Traditional brick making village in the Delta

In the Mekong Delta province of Vinh Long lies a ‘red kingdom’ with egg-shaped brick kilns lined up along the banks of the Co Chien River.

Traditional kilns seen from above – PHOTOS: ADRIEN JEAN

The traditional village is home to mostly brick and pottery factories, which produce a wide range of handmade potteries, ranging from vases, pots and jars to statues. During the 1980s, some 3,000 traditional kilns were operating there. Yet this number went down to only a few still operating because the majority of traditional brick kilns have been replaced by modern counterparts around the country.

Luckily, a visitor to the village can still witness the whole process of making bricks—from choosing clay, kneading it, putting it in molds and shaping to drying the raw bricks under the sun and putting them in the kilns. It takes brick makers a few days to gather sufficient raw materials. Then, clay bricks are baked for about two weeks. Keeping the right temperature in the kiln is crucial and requires expertise. These temperatures can get very high and workers, mostly women, have to toil in hard conditions.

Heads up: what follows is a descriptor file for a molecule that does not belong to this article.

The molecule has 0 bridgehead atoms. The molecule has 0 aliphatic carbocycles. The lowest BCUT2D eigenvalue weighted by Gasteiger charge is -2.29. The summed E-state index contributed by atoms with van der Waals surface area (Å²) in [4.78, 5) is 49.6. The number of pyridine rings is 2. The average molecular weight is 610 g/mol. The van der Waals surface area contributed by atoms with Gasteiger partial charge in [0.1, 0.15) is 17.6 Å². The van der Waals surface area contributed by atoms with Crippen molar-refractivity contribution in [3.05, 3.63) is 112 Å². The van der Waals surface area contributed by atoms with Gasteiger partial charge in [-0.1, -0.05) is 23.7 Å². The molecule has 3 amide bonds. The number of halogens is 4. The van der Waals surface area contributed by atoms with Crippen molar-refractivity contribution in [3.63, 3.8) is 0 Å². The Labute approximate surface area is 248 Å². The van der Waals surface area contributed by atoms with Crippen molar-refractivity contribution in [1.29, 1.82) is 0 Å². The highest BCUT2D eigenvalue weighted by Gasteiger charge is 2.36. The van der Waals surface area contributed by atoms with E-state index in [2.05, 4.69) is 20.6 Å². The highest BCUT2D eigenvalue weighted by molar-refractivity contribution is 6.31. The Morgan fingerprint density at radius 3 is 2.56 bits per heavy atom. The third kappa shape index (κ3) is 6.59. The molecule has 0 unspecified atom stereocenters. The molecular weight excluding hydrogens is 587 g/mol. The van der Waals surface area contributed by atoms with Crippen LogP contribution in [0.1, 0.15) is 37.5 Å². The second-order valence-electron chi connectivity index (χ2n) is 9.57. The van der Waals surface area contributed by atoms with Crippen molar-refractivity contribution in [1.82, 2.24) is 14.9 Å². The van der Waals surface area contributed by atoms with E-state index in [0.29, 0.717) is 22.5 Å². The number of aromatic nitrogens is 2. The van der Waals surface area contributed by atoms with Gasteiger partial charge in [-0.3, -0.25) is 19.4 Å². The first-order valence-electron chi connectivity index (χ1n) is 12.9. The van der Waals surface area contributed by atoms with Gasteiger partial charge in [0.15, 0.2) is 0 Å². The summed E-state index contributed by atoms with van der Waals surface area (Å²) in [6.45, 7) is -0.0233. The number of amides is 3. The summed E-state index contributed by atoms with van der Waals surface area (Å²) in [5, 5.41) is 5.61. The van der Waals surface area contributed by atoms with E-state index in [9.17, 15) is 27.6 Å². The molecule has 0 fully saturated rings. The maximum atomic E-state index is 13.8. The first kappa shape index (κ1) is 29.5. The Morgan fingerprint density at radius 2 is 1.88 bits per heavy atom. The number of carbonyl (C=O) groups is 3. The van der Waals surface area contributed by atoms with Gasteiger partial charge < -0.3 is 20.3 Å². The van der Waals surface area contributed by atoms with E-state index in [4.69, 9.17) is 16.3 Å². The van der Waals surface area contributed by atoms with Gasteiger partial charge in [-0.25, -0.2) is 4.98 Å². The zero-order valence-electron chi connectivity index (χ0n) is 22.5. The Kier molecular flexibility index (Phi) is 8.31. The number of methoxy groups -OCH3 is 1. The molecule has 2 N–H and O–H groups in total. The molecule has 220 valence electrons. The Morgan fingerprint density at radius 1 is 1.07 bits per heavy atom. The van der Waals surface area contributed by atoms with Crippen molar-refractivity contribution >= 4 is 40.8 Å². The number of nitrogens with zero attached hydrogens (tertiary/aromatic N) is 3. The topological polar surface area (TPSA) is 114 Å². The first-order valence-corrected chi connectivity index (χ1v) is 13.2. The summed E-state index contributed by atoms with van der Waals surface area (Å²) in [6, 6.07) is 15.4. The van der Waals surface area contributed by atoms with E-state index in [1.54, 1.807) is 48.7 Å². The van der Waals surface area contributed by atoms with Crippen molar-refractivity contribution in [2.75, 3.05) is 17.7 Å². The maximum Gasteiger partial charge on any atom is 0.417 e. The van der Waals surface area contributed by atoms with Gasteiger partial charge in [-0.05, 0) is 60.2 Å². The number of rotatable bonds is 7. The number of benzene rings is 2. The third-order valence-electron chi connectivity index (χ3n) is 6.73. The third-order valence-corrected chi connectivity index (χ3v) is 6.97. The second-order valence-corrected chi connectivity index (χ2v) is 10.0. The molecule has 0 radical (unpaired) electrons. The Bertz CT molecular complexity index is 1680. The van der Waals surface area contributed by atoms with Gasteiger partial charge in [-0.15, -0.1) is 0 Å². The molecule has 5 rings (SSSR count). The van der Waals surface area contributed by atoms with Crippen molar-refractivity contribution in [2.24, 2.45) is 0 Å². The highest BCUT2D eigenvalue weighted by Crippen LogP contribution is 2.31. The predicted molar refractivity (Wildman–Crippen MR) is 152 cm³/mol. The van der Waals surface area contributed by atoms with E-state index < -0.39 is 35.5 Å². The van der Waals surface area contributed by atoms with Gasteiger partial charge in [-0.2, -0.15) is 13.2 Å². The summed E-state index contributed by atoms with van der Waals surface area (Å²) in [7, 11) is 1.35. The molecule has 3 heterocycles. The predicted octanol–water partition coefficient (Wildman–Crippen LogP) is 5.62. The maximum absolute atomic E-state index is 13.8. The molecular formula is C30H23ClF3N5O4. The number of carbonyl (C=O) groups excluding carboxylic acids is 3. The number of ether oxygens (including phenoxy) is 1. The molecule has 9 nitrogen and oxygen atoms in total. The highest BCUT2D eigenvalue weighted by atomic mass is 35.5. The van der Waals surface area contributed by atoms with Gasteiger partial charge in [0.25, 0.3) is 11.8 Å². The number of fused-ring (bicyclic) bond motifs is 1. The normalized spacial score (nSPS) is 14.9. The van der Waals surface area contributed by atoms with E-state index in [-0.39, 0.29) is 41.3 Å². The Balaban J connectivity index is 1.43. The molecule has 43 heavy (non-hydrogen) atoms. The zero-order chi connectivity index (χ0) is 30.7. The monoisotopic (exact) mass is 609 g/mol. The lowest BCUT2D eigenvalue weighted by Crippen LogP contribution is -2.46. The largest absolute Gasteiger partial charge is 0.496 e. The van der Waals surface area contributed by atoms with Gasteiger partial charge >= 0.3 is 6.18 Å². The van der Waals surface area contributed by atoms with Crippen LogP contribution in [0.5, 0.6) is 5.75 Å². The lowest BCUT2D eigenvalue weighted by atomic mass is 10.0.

A woman is molding flower pots in a factory
Floor tiles are let dry
The opening of a traditional kiln
Pots are lined up before being baked
Pottery products ready to be baked in the kiln
This worker is keeping the kiln at the right temperature
These bricks have been baked in a traditional kiln
Broken bricks being removed at a factory
Women are packing floor tiles before shipping
Floor tiles are stacked up
Tiles loaded on a boat to be sold elsewhere